A need for balance
Oops. Things got hectic recently: no time to muse on past work. A shame, since I left this series at its penultimate issue. If you can remember back two months to my last post (or need to start at the beginning), we left the pipeline purring on four cores, but only three-quarters of the time:
What, in this Intel® Thread Profiler view, are these sequences of short events stacked up on one worker thread? What about these bursts of synchronization between the threads, and coincident idleness? The buffer tracking labels should provide data to understand what’s going on.
Collecting the label data from the balloon hints associated with the events, I can map the buffer uses as shown above. Those short events were obviously I/O, and the labels make that clear and reveal the output/input pairing. Note also that there are eight buffers bouncing around, being read or written on one thread but usually processed by another. That buffer count is controllable, just by varying the token count passed to the pipeline.run() command. Though touted only as a means for controlling the amount of memory used by the pipeline, perhaps there is also a performance effect?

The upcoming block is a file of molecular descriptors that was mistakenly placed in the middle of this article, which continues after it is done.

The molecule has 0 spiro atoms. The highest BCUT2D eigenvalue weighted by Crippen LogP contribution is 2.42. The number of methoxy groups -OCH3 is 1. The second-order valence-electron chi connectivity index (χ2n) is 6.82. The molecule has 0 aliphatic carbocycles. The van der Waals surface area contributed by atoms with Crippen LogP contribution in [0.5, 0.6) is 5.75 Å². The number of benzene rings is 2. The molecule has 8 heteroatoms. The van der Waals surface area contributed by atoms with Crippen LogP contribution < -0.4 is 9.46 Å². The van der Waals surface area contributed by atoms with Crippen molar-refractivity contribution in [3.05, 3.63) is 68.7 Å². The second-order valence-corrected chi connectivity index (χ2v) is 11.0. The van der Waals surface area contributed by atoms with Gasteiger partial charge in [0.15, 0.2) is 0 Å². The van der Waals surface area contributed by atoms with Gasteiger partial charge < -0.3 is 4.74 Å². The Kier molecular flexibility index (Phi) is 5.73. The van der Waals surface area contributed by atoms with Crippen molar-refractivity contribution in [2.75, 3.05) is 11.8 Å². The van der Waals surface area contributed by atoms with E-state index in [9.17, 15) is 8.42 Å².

Simple to test: recompile with a token count of 4, the number of hardware threads available on our test machine, and collect another profile run:
Now that’s more like it! Concurrency level 4 is achieved 97% of the time! Note how these collected data look like the concept diagram posed at the beginning of this series. This is sort of like laminar flow in fluid studies: no “turbulence” to upset the smooth utilization of buffers by the threads. Examining the labels underlying the above markers, they reveal that each thread has taken ownership of a particular buffer and reuses it to process the next quantum of sequential file data. Like musical chairs, varying the token count by as much as 1 from the HW thread count injects an imbalance in buffer management leading to thrashing, lowering concurrency level.
Admittedly, this is the simplest of pipeline examples, synthesizing a process where the same amount of work is applied to each buffer and the ratio of processing to I/O times is large enough to permit near linear scaling out to 4 processors, on the order of 3.9x over running the pipe with only a single thread. More complex computing or pipelining topologies could easily inject all kinds of noise and delays, all to the detriment of the sustained concurrency level. But this example shows us what is possible. And shows some tools that will be very useful for understanding more complex code that doesn’t scale as well.